The particularity with Khirbet el Umbashi, a site located in the Southern Syrian desert region of Safaa, is an enormous accumulation of burnt and calcinated bones situated within a restricted sector of the site. The accumulation of the bones probably took place at the beginning of the third millennium BC. The fundamental difference between the material from the bone accumulation and that from the habitation quarters, yet dating toward the end of the third millennium BC, is revealed by the frequencies of documented species. Whereas the proportion of cattle bones is extremely high within the former it is significantly smaller as observed within the habitation contexts. The common features between the entities consist of the predominance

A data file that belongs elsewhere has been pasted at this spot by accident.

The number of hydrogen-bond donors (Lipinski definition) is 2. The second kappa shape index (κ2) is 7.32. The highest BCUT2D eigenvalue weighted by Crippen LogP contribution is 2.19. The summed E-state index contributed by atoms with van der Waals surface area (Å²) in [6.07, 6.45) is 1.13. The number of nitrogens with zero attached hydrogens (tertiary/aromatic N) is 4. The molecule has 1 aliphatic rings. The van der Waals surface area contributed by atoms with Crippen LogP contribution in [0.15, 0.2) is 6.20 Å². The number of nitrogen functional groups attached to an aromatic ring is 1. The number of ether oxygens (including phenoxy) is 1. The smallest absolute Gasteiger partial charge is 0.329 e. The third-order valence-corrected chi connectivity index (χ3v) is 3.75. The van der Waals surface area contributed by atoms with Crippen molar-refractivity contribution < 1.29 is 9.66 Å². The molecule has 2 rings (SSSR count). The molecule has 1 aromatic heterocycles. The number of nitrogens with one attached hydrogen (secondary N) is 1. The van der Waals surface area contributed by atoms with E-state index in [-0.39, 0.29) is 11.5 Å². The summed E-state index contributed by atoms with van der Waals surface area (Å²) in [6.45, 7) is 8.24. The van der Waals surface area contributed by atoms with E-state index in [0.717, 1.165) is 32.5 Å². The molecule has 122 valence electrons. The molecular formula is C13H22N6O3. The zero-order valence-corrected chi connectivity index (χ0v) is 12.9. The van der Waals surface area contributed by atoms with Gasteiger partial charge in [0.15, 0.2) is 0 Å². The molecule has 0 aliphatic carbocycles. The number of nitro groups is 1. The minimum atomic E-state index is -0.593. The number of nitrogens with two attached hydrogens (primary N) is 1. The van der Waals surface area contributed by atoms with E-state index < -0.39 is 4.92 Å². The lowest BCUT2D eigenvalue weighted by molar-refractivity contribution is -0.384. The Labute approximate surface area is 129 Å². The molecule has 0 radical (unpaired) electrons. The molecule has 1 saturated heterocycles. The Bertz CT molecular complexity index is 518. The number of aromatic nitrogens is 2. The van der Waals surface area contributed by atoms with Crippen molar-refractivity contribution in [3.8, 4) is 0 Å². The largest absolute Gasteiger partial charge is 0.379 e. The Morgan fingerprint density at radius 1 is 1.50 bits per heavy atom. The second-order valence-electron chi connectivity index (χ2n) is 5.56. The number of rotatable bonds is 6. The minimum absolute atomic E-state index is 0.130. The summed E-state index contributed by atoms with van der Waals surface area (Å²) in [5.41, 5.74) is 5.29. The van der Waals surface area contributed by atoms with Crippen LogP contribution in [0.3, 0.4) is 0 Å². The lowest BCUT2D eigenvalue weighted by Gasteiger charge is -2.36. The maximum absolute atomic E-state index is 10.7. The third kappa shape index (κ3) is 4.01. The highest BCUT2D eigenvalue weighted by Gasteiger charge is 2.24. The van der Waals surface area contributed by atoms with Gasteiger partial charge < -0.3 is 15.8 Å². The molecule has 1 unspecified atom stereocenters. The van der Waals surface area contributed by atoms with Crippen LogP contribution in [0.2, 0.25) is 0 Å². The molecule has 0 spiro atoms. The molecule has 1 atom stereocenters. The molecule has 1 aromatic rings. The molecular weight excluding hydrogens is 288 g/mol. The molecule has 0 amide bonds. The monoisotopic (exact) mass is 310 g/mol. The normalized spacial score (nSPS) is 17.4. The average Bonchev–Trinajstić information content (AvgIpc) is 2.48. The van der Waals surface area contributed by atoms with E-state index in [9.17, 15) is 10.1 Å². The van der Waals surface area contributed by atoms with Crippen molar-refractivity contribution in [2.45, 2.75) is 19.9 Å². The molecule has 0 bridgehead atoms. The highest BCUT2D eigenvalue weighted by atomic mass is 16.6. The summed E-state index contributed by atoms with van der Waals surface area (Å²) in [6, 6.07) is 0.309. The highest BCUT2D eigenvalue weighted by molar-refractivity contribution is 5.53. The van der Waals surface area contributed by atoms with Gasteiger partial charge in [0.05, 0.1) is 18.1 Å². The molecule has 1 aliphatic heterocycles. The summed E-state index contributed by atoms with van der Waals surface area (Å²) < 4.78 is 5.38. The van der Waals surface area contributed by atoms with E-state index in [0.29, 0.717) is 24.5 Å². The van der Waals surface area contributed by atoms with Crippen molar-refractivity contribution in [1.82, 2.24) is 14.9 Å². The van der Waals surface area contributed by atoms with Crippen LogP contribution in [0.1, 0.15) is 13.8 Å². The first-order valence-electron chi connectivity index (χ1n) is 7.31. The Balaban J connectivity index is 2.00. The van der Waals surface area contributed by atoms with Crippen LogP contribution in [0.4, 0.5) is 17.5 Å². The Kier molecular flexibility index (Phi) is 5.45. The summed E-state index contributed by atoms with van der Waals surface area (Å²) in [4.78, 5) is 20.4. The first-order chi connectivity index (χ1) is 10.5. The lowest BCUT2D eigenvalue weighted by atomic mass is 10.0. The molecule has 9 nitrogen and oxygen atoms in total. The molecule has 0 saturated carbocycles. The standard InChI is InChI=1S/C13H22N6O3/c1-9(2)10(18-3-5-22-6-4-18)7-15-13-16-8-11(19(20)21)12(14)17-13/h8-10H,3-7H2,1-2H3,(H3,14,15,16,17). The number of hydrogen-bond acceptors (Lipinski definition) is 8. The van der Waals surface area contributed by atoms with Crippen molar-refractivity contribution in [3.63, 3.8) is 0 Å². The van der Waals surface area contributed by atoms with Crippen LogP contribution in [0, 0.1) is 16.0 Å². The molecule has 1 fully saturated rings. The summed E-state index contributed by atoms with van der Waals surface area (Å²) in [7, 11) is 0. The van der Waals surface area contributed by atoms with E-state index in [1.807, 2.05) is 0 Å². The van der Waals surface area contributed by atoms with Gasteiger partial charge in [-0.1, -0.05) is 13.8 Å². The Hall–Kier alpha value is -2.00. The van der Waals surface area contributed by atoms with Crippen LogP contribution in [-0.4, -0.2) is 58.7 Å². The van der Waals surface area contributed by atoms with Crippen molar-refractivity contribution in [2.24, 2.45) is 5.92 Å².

of caprine material, especially from sheep, and the absence of wild animals, except of gazella, and carnivores, as well as the extreme scarcity of equids. The ensuing problems on the one hand relate to the causes and the reason for the accumulation of bones at this restricted find spot; on the other, they call for an explanation how the proportion of cattle bones could reach this extent within an arid zone context, being markedly larger compared with the values obtained from the neighbouring site of Jawa.
Syria, Bronze Age, bone accumulation, arid zone, cattle